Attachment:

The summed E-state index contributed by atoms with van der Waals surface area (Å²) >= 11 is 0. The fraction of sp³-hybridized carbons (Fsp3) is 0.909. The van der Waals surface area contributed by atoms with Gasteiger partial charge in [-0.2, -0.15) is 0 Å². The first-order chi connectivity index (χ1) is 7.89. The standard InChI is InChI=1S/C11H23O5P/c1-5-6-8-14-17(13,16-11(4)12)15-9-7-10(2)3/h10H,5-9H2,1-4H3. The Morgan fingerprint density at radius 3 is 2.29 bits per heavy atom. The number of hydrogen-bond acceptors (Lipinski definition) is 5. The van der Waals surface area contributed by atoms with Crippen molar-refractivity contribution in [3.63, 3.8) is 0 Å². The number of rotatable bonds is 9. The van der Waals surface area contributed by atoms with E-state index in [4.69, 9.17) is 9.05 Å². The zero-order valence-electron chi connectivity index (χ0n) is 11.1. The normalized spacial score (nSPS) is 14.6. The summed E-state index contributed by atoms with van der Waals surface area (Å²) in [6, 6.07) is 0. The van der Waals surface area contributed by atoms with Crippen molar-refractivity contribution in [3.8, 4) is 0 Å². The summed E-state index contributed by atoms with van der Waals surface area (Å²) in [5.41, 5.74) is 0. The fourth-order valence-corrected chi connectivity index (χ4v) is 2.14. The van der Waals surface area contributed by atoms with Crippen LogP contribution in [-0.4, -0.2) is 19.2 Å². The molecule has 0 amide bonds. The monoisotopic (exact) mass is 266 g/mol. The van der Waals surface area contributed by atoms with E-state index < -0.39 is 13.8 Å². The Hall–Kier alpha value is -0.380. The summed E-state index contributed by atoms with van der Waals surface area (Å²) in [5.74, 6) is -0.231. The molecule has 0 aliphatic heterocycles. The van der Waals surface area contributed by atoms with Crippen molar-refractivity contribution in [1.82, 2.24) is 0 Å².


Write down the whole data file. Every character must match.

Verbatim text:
The summed E-state index contributed by atoms with van der Waals surface area (Å²) >= 11 is 0. The fraction of sp³-hybridized carbons (Fsp3) is 0.909. The van der Waals surface area contributed by atoms with Gasteiger partial charge in [-0.2, -0.15) is 0 Å². The first-order chi connectivity index (χ1) is 7.89. The standard InChI is InChI=1S/C11H23O5P/c1-5-6-8-14-17(13,16-11(4)12)15-9-7-10(2)3/h10H,5-9H2,1-4H3. The Morgan fingerprint density at radius 3 is 2.29 bits per heavy atom. The number of hydrogen-bond acceptors (Lipinski definition) is 5. The van der Waals surface area contributed by atoms with Crippen molar-refractivity contribution in [3.63, 3.8) is 0 Å². The number of rotatable bonds is 9. The van der Waals surface area contributed by atoms with E-state index in [4.69, 9.17) is 9.05 Å². The zero-order valence-electron chi connectivity index (χ0n) is 11.1. The normalized spacial score (nSPS) is 14.6. The summed E-state index contributed by atoms with van der Waals surface area (Å²) in [6, 6.07) is 0. The van der Waals surface area contributed by atoms with Crippen molar-refractivity contribution in [3.8, 4) is 0 Å². The summed E-state index contributed by atoms with van der Waals surface area (Å²) in [5.41, 5.74) is 0. The fourth-order valence-corrected chi connectivity index (χ4v) is 2.14. The van der Waals surface area contributed by atoms with Crippen LogP contribution in [-0.4, -0.2) is 19.2 Å². The molecule has 0 amide bonds. The monoisotopic (exact) mass is 266 g/mol. The van der Waals surface area contributed by atoms with E-state index < -0.39 is 13.8 Å². The Hall–Kier alpha value is -0.380. The summed E-state index contributed by atoms with van der Waals surface area (Å²) in [5.74, 6) is -0.231. The molecule has 0 aliphatic heterocycles. The van der Waals surface area contributed by atoms with Crippen molar-refractivity contribution in [1.82, 2.24) is 0 Å².